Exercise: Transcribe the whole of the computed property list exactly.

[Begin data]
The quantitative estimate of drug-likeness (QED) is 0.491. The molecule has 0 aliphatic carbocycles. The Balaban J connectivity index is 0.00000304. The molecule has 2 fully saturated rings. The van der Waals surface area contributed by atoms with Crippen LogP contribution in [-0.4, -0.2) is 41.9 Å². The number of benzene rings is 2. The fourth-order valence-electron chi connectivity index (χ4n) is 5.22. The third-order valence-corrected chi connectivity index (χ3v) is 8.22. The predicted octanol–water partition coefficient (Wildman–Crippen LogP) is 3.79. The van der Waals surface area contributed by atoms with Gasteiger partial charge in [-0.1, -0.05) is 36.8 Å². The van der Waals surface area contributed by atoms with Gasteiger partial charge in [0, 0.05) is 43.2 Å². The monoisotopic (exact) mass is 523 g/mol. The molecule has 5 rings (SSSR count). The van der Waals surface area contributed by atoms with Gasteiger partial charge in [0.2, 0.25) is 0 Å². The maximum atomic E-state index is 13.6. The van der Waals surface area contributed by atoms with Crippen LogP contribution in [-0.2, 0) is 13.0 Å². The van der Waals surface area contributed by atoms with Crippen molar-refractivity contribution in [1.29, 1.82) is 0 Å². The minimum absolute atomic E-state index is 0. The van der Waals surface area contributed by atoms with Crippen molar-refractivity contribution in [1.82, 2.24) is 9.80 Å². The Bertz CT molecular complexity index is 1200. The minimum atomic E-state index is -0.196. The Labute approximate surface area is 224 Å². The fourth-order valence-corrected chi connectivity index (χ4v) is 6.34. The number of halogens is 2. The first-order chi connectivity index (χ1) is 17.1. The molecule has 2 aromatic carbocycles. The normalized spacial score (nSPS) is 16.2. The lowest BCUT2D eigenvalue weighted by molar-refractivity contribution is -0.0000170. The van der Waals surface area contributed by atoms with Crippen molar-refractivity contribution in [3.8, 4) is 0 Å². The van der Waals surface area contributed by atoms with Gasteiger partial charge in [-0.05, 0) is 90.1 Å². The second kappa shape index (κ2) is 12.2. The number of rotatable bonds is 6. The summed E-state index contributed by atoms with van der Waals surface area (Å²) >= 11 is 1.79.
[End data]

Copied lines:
The quantitative estimate of drug-likeness (QED) is 0.491. The molecule has 0 aliphatic carbocycles. The Balaban J connectivity index is 0.00000304. The molecule has 2 fully saturated rings. The van der Waals surface area contributed by atoms with Crippen LogP contribution in [-0.4, -0.2) is 41.9 Å². The number of benzene rings is 2. The fourth-order valence-electron chi connectivity index (χ4n) is 5.22. The third-order valence-corrected chi connectivity index (χ3v) is 8.22. The predicted octanol–water partition coefficient (Wildman–Crippen LogP) is 3.79. The van der Waals surface area contributed by atoms with Gasteiger partial charge in [-0.1, -0.05) is 36.8 Å². The van der Waals surface area contributed by atoms with Gasteiger partial charge in [0, 0.05) is 43.2 Å². The monoisotopic (exact) mass is 523 g/mol. The molecule has 5 rings (SSSR count). The van der Waals surface area contributed by atoms with Gasteiger partial charge in [0.2, 0.25) is 0 Å². The maximum atomic E-state index is 13.6. The van der Waals surface area contributed by atoms with Crippen LogP contribution in [-0.2, 0) is 13.0 Å². The van der Waals surface area contributed by atoms with Crippen molar-refractivity contribution in [1.29, 1.82) is 0 Å². The minimum absolute atomic E-state index is 0. The van der Waals surface area contributed by atoms with Crippen molar-refractivity contribution in [1.82, 2.24) is 9.80 Å². The Bertz CT molecular complexity index is 1200. The minimum atomic E-state index is -0.196. The Labute approximate surface area is 224 Å². The fourth-order valence-corrected chi connectivity index (χ4v) is 6.34. The number of halogens is 2. The first-order chi connectivity index (χ1) is 17.1. The molecule has 2 aromatic carbocycles. The normalized spacial score (nSPS) is 16.2. The lowest BCUT2D eigenvalue weighted by molar-refractivity contribution is -0.0000170. The van der Waals surface area contributed by atoms with Crippen molar-refractivity contribution in [3.8, 4) is 0 Å². The van der Waals surface area contributed by atoms with Gasteiger partial charge in [-0.05, 0) is 90.1 Å². The second kappa shape index (κ2) is 12.2. The number of rotatable bonds is 6. The summed E-state index contributed by atoms with van der Waals surface area (Å²) >= 11 is 1.79.